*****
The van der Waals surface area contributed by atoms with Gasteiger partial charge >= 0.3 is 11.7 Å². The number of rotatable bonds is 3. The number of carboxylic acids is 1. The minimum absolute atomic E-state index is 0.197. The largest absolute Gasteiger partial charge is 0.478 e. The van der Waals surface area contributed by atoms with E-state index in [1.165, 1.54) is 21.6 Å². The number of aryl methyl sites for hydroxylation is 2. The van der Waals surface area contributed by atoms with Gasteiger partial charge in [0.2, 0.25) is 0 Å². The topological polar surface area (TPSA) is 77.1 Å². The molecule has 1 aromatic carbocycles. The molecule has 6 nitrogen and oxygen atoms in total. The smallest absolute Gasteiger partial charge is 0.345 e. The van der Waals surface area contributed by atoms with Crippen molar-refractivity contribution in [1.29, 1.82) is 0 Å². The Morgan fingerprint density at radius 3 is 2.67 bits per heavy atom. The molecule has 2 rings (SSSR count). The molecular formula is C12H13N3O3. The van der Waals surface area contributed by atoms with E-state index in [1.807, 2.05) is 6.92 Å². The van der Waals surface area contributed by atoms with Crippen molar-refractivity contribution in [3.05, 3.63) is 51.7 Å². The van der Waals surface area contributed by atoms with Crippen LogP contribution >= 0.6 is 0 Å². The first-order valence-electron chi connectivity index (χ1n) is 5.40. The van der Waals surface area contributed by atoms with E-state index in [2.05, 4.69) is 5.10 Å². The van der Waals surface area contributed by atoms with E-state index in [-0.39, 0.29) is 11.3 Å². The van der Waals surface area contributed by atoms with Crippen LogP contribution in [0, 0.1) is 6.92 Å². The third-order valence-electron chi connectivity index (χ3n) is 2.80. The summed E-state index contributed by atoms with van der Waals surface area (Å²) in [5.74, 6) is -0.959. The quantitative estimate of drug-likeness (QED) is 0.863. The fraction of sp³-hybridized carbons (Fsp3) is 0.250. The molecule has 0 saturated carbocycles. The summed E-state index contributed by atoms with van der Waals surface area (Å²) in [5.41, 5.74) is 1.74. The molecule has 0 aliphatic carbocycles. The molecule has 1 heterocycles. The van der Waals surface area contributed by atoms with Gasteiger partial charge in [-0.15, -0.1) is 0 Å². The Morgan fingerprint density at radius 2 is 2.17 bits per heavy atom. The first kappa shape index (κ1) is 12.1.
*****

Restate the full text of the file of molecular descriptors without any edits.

The van der Waals surface area contributed by atoms with Gasteiger partial charge >= 0.3 is 11.7 Å². The number of rotatable bonds is 3. The number of carboxylic acids is 1. The minimum absolute atomic E-state index is 0.197. The largest absolute Gasteiger partial charge is 0.478 e. The van der Waals surface area contributed by atoms with E-state index in [1.165, 1.54) is 21.6 Å². The number of aryl methyl sites for hydroxylation is 2. The van der Waals surface area contributed by atoms with Gasteiger partial charge in [0.2, 0.25) is 0 Å². The topological polar surface area (TPSA) is 77.1 Å². The molecule has 1 aromatic carbocycles. The molecule has 6 nitrogen and oxygen atoms in total. The smallest absolute Gasteiger partial charge is 0.345 e. The van der Waals surface area contributed by atoms with Crippen molar-refractivity contribution in [1.29, 1.82) is 0 Å². The Morgan fingerprint density at radius 3 is 2.67 bits per heavy atom. The molecule has 2 rings (SSSR count). The molecular formula is C12H13N3O3. The van der Waals surface area contributed by atoms with E-state index in [1.807, 2.05) is 6.92 Å². The van der Waals surface area contributed by atoms with Crippen molar-refractivity contribution in [3.05, 3.63) is 51.7 Å². The van der Waals surface area contributed by atoms with Crippen LogP contribution >= 0.6 is 0 Å². The first-order valence-electron chi connectivity index (χ1n) is 5.40. The van der Waals surface area contributed by atoms with E-state index in [2.05, 4.69) is 5.10 Å². The van der Waals surface area contributed by atoms with E-state index in [-0.39, 0.29) is 11.3 Å². The van der Waals surface area contributed by atoms with Crippen LogP contribution in [0, 0.1) is 6.92 Å². The third-order valence-electron chi connectivity index (χ3n) is 2.80. The summed E-state index contributed by atoms with van der Waals surface area (Å²) in [5.74, 6) is -0.959. The quantitative estimate of drug-likeness (QED) is 0.863. The fraction of sp³-hybridized carbons (Fsp3) is 0.250. The molecule has 0 saturated carbocycles. The summed E-state index contributed by atoms with van der Waals surface area (Å²) in [5.41, 5.74) is 1.74. The molecule has 0 aliphatic carbocycles. The molecule has 1 heterocycles. The van der Waals surface area contributed by atoms with Gasteiger partial charge in [-0.15, -0.1) is 0 Å². The Morgan fingerprint density at radius 2 is 2.17 bits per heavy atom. The first kappa shape index (κ1) is 12.1.